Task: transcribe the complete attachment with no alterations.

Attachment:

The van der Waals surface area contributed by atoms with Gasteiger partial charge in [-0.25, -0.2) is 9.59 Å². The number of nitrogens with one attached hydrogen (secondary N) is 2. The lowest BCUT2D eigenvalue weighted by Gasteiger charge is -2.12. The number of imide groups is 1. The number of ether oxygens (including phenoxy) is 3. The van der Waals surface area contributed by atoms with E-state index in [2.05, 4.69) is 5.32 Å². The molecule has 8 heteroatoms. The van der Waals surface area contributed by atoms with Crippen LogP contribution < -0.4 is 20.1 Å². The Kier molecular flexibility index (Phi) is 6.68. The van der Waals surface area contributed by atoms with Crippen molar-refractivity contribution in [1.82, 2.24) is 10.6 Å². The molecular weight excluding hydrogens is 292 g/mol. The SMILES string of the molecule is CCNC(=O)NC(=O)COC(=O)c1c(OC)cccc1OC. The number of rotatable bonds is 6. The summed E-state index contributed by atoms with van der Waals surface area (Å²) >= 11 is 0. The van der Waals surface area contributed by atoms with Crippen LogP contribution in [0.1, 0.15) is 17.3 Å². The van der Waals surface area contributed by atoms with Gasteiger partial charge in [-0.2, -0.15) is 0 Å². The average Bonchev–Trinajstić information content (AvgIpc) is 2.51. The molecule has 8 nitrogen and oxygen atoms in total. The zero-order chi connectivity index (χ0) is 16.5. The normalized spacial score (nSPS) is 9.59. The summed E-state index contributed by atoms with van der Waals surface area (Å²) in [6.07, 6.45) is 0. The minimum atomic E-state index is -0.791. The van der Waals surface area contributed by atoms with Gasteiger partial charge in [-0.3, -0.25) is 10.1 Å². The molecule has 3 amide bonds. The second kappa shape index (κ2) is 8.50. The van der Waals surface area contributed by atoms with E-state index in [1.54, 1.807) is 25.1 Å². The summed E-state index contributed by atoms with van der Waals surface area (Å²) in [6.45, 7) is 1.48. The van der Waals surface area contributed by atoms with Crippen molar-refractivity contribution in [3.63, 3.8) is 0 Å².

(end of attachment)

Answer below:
The van der Waals surface area contributed by atoms with Gasteiger partial charge in [-0.25, -0.2) is 9.59 Å². The number of nitrogens with one attached hydrogen (secondary N) is 2. The lowest BCUT2D eigenvalue weighted by Gasteiger charge is -2.12. The number of imide groups is 1. The number of ether oxygens (including phenoxy) is 3. The van der Waals surface area contributed by atoms with E-state index in [2.05, 4.69) is 5.32 Å². The molecule has 8 heteroatoms. The van der Waals surface area contributed by atoms with Crippen LogP contribution < -0.4 is 20.1 Å². The Kier molecular flexibility index (Phi) is 6.68. The van der Waals surface area contributed by atoms with Crippen molar-refractivity contribution in [1.82, 2.24) is 10.6 Å². The molecular weight excluding hydrogens is 292 g/mol. The SMILES string of the molecule is CCNC(=O)NC(=O)COC(=O)c1c(OC)cccc1OC. The number of rotatable bonds is 6. The summed E-state index contributed by atoms with van der Waals surface area (Å²) >= 11 is 0. The van der Waals surface area contributed by atoms with Crippen LogP contribution in [0.1, 0.15) is 17.3 Å². The van der Waals surface area contributed by atoms with Gasteiger partial charge in [-0.2, -0.15) is 0 Å². The average Bonchev–Trinajstić information content (AvgIpc) is 2.51. The molecule has 8 nitrogen and oxygen atoms in total. The zero-order chi connectivity index (χ0) is 16.5. The normalized spacial score (nSPS) is 9.59. The summed E-state index contributed by atoms with van der Waals surface area (Å²) in [6.07, 6.45) is 0. The minimum atomic E-state index is -0.791. The van der Waals surface area contributed by atoms with Gasteiger partial charge in [-0.3, -0.25) is 10.1 Å². The molecule has 3 amide bonds. The second kappa shape index (κ2) is 8.50. The van der Waals surface area contributed by atoms with E-state index in [1.54, 1.807) is 25.1 Å². The summed E-state index contributed by atoms with van der Waals surface area (Å²) in [6.45, 7) is 1.48. The van der Waals surface area contributed by atoms with Crippen molar-refractivity contribution in [3.63, 3.8) is 0 Å².